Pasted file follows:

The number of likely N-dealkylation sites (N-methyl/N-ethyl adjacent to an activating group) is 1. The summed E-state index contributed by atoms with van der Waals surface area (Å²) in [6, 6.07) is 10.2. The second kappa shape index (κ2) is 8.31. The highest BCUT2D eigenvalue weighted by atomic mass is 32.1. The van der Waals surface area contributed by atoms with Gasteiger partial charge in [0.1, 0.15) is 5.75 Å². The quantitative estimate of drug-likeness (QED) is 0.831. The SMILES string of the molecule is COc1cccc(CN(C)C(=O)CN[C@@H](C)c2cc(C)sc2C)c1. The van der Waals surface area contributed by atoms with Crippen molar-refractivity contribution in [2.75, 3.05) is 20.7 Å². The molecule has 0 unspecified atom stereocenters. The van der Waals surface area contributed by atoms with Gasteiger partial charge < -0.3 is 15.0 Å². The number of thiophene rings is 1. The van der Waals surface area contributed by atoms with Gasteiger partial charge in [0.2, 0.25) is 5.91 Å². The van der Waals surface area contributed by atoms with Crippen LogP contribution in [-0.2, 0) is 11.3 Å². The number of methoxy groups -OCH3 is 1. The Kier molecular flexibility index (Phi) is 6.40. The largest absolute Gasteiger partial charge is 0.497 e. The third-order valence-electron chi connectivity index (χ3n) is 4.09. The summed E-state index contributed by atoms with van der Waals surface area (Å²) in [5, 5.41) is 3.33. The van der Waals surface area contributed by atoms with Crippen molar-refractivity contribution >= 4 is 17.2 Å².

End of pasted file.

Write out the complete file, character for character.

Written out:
The number of likely N-dealkylation sites (N-methyl/N-ethyl adjacent to an activating group) is 1. The summed E-state index contributed by atoms with van der Waals surface area (Å²) in [6, 6.07) is 10.2. The second kappa shape index (κ2) is 8.31. The highest BCUT2D eigenvalue weighted by atomic mass is 32.1. The van der Waals surface area contributed by atoms with Gasteiger partial charge in [0.1, 0.15) is 5.75 Å². The quantitative estimate of drug-likeness (QED) is 0.831. The SMILES string of the molecule is COc1cccc(CN(C)C(=O)CN[C@@H](C)c2cc(C)sc2C)c1. The van der Waals surface area contributed by atoms with Crippen molar-refractivity contribution in [2.75, 3.05) is 20.7 Å². The molecule has 0 unspecified atom stereocenters. The van der Waals surface area contributed by atoms with Gasteiger partial charge < -0.3 is 15.0 Å². The number of thiophene rings is 1. The van der Waals surface area contributed by atoms with Gasteiger partial charge in [0.2, 0.25) is 5.91 Å². The van der Waals surface area contributed by atoms with Crippen LogP contribution in [-0.2, 0) is 11.3 Å². The number of methoxy groups -OCH3 is 1. The Kier molecular flexibility index (Phi) is 6.40. The largest absolute Gasteiger partial charge is 0.497 e. The third-order valence-electron chi connectivity index (χ3n) is 4.09. The summed E-state index contributed by atoms with van der Waals surface area (Å²) in [5, 5.41) is 3.33. The van der Waals surface area contributed by atoms with Crippen molar-refractivity contribution >= 4 is 17.2 Å².